Hey, I'm back! Can you hear the angels signing as the clouds part and the sun shines down on me??? :)
Well, I started thinking about this post in Church yesterday. I was really trying to pay attention, but I was continually distracted, and you will read why. It seems I may have written a similar post before, but that's because this pretty much happens every week.
If you want to experience true humility (or humiliation, as the case may be), bring several young children to Church on Sunday morning. It's not like this is a new thing for our family. We do it EVERY Sunday, and pretty much every Sunday, I walk away feeling as if any pride about my child-rearing skill that I had mustered up during the week has been taken down a notch or two.
Let's begin with the cold sore, shall we? That would be the nasty cold sore on my daughter's lip that she felt compelled to pick until it let out all of its disgusting contents and started to bleed. So I had to bring her to the bathroom to wash her hands and stop the bleeding. I have to admit that it looked better than when it was a disgusting pus-bag sitting on my adorable 6-year-old's lip. Yeah, gross, I know. Welcome to my world.
Then my son came back from the children's liturgy with his upper lip all wet and shiny with runny nose contents. I tried to tear off a piece of the paper towel that Faith was holding on her bleeding cold sore, but he wasn't having any of it. I don't blame him, really - at one point, she had the paper towel just stuck to the cold sore and hanging off her face. So, Evan just kept licking at his lip, and he reassured me, "I'll wipe it when I get home."
So far, this is all par for the course with young children. But I haven't even gotten started about the fighting. Somehow, there is always a fight about who gets to sit by me during Mass. Every. Single. Sunday. It's as if that is the only hour of the week that they get to spend any time with me. I think it's more the case that they know we won't wallop them during the holiest moments of the Consecration, so that's when the fighting and bickering and resistance to parental authority reach their peak. I try to discretely whisper in their ear, "If you don't knock it off, you will get a spank when we get home", and pretending they can't hear what I'm saying, they will respond in their loudest possible "whispering" voice, "WHAT DID YOU SAY???" And when I finally say it loud enough for them and the rest of the Church to hear, the floodgates open with, "Well, he's squeezing my hand too tight!" and "She's stepping on my shoelace!" All the while, using such a loud "whisper" that they might as well go up and borrow the priest's microphone to broadcast all of their sibling rivalry to the other Mass-goers. It's pretty ironic that, by the time we offer each other a "sign of peace" (usually a handshake, or a hug or kiss, when it comes to family members), my kids are squeezing each other's hands and saying, "Peashbewifyou" through clenched teeth.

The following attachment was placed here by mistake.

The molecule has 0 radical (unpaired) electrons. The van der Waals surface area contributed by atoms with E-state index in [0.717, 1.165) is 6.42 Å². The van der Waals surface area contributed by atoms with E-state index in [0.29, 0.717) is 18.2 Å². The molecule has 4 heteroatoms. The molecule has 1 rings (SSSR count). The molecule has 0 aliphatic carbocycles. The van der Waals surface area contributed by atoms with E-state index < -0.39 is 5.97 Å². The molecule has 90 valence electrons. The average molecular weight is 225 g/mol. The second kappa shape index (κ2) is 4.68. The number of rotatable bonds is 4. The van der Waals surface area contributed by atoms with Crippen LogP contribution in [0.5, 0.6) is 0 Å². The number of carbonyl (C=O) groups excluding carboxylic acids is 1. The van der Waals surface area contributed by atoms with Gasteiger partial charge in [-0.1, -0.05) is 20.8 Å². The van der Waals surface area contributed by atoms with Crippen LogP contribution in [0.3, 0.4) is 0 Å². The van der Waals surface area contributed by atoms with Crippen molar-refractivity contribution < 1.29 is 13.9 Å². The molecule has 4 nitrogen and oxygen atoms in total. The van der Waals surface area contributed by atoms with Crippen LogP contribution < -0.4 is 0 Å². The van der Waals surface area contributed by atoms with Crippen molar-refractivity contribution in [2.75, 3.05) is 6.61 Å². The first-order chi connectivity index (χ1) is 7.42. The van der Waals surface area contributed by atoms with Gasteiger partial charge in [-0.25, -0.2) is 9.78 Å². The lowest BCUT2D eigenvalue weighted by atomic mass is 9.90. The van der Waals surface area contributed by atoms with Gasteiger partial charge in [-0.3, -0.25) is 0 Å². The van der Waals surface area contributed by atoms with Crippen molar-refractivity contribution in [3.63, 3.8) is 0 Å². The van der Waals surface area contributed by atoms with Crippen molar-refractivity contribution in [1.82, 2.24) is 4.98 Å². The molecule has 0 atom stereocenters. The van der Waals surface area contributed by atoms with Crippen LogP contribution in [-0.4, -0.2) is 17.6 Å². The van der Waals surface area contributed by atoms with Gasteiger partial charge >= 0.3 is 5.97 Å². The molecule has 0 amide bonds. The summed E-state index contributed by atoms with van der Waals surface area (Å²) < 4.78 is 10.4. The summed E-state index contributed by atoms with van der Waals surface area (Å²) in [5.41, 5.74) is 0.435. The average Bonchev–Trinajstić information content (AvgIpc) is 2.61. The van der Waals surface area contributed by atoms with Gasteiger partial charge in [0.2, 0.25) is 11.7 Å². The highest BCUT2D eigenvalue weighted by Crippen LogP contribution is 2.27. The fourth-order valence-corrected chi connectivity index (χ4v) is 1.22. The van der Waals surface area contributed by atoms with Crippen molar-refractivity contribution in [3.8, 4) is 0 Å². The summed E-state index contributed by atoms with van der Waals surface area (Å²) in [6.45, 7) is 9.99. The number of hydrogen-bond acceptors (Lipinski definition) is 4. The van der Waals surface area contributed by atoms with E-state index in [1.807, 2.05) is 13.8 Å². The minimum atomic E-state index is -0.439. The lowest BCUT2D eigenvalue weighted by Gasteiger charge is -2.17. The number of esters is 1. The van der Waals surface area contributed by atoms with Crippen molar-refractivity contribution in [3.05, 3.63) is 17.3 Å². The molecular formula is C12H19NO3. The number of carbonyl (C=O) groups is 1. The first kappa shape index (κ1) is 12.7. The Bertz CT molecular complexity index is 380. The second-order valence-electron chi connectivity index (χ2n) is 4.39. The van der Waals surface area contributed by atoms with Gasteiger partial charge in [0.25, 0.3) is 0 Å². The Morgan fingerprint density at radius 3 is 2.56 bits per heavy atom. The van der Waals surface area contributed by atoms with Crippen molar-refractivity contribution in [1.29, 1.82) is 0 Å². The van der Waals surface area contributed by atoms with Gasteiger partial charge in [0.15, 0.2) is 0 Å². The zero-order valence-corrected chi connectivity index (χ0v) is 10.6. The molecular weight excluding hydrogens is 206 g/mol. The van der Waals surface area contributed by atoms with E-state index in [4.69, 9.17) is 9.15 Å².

But, by far, the most humiliating moment of our Church experience yesterday was when my son, the 4-year-old class clown, was standing in front of me while I was trying to kneel down for a very solemn moment of the service. I was trying to cuddle him and keep him quiet, and I was wearing a v-neck shirt which had started to migrate south because he was pulling against me. During what I'm sure was the QUIETEST, MOST SOLEMN moment of the Mass, my son observed rather loudly, "Mom, I can see your boobs!
I can't wait until next Sunday.